Reading the Map of Knowledge

An art or a science?

(An occasional series in which I go all library school on you and try to explain the arcana of the library.)
In his book Reading the Map of Knowledge: The Art of Being a Librarian, Peter Briscoe writes that “Readers who can remember…myriad references, noting repetitions and relationships, are natural bibliographers.” That is, if we  read consciously, trying to absorb, connect, and analyze, we learn not only our subject matter but we become experts in the literature of our subject.
In the spirit of becoming a walking bibliography, here I present a brief look at subject headings. Why on earth would I do that? Because if you are “all about books,” as I have been accused of being, you probably find yourself in a library from time to time looking for something on a specific subject, and you look upon the density of a good library catalog with a certain yen for the ease of me-type-you-give-answer Googlery. Fear not.
Subject headings are those phrases developed and listed by the Library of Congress and used in library catalogs in the item record. For example, the abovementioned book has the subject headings “Librarians–books and reading,” “Collection development (libraries),” and “Books and reading.” A search under any of those headings will return results including Reading the Map of Knowledge. (If the library owns a copy, that is.)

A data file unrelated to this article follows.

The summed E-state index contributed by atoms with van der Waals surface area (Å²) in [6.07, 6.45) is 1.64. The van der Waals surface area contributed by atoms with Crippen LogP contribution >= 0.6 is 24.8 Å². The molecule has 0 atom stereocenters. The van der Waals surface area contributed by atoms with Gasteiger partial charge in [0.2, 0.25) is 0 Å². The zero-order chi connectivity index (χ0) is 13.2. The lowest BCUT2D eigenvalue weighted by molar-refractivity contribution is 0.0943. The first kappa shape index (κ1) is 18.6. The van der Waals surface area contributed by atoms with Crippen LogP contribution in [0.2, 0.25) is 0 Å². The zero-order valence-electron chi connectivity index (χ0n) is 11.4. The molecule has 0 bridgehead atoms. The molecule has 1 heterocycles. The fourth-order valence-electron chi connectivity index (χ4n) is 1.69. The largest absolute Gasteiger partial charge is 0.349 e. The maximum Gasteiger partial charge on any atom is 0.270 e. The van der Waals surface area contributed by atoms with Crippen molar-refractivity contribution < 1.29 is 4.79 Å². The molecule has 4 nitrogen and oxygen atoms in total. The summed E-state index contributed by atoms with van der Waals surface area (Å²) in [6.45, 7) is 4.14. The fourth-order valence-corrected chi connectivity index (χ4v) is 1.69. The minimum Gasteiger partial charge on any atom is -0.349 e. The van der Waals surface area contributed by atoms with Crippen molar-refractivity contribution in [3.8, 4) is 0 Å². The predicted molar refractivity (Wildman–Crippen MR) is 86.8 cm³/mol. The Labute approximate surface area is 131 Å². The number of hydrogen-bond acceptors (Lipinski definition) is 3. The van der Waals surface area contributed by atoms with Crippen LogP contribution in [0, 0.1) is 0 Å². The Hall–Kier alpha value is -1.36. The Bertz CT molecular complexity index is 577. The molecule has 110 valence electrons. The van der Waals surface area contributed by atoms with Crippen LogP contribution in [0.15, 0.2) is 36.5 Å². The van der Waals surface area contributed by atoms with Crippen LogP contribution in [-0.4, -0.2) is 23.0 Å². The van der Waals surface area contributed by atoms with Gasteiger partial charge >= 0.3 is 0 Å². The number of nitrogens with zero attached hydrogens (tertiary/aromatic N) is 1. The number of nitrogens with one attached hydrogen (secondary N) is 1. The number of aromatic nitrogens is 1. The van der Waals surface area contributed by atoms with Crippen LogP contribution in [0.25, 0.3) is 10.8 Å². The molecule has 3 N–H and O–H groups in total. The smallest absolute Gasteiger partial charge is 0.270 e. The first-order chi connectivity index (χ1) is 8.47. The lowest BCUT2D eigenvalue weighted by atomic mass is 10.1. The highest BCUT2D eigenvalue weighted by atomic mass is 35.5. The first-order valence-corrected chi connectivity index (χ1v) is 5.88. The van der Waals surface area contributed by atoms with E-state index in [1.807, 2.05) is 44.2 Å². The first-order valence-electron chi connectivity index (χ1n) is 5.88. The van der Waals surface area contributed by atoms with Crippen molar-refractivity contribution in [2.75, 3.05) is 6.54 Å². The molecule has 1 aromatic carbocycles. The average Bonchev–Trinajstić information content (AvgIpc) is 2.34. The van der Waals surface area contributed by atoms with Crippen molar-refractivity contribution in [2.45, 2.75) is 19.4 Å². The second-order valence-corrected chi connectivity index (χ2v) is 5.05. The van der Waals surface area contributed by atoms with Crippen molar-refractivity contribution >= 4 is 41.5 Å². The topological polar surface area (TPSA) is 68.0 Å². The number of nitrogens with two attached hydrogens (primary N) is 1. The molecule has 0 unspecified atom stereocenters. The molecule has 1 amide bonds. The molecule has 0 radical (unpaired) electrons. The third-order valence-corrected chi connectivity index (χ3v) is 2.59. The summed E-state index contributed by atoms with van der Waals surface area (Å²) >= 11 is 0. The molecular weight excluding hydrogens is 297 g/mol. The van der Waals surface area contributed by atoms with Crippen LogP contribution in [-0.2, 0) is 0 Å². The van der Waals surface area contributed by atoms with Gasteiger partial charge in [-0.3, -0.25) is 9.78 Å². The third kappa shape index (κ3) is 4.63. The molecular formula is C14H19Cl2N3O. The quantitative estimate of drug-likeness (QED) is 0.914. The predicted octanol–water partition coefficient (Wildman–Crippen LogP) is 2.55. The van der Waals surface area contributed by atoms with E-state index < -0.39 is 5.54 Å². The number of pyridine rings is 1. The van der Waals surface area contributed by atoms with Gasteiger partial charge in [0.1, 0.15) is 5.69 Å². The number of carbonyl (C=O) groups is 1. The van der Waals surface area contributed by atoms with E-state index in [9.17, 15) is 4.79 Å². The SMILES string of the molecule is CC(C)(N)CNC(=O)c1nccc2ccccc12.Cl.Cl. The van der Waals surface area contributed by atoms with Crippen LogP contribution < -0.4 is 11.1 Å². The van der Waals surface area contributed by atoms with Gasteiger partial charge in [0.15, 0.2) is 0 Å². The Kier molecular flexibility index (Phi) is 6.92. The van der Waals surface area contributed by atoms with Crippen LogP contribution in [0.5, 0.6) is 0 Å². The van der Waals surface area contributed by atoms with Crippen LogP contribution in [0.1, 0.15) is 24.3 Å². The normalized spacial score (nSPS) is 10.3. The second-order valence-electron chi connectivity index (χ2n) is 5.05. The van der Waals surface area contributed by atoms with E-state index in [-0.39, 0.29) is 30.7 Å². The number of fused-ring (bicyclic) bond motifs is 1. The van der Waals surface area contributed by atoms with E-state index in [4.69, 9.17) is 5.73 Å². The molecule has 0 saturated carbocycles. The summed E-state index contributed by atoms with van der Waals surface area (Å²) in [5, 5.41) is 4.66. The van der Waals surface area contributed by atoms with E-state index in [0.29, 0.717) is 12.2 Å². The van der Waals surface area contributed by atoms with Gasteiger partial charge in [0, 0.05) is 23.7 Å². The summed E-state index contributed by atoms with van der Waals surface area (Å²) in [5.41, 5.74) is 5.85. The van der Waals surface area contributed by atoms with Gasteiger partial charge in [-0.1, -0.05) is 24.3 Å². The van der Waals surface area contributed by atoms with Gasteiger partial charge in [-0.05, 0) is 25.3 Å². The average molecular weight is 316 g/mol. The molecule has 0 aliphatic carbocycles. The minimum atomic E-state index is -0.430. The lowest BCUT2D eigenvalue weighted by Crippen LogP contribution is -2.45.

But who outside the cabals of librarianship understands subject headings? Why not just use keyword searching? Funny you should ask. Keyword searching is in fact a pretty good way to search, if you have other limits like “picture books” or “adult nonfiction.” But poorly limited keyword searching can be frustrating. Witness the patron who came in the other day looking for books on nursing (the kind of nursing where you’re a nurse, not a breastfeeding mother).
Here’s a simple exercise (I didn’t say fun) to help you get to know your library catalog a little better. Do a keyword search for something, anything, and choose one result. Then click on one of the subject headings on that item record and see what comes up. If it’s a well-covered subject, you should get a nice page of books on your subject. Whereas keyword searching may return dozens of tangentially-related results, subject searching returns more specific results. Beware, however: any searching is only as good as the record it has to draw from.
In conclusion, one more quote from Reading the Map of Knowledge: “A book is the distillation of the best thinking its author ever did, an intimate sharing, one human being to another.” Okay, one more: “A library is set up as a gigantic referential system. One things always points to another. It is possible that no search ever comes sompletely to an end.”
And why should it?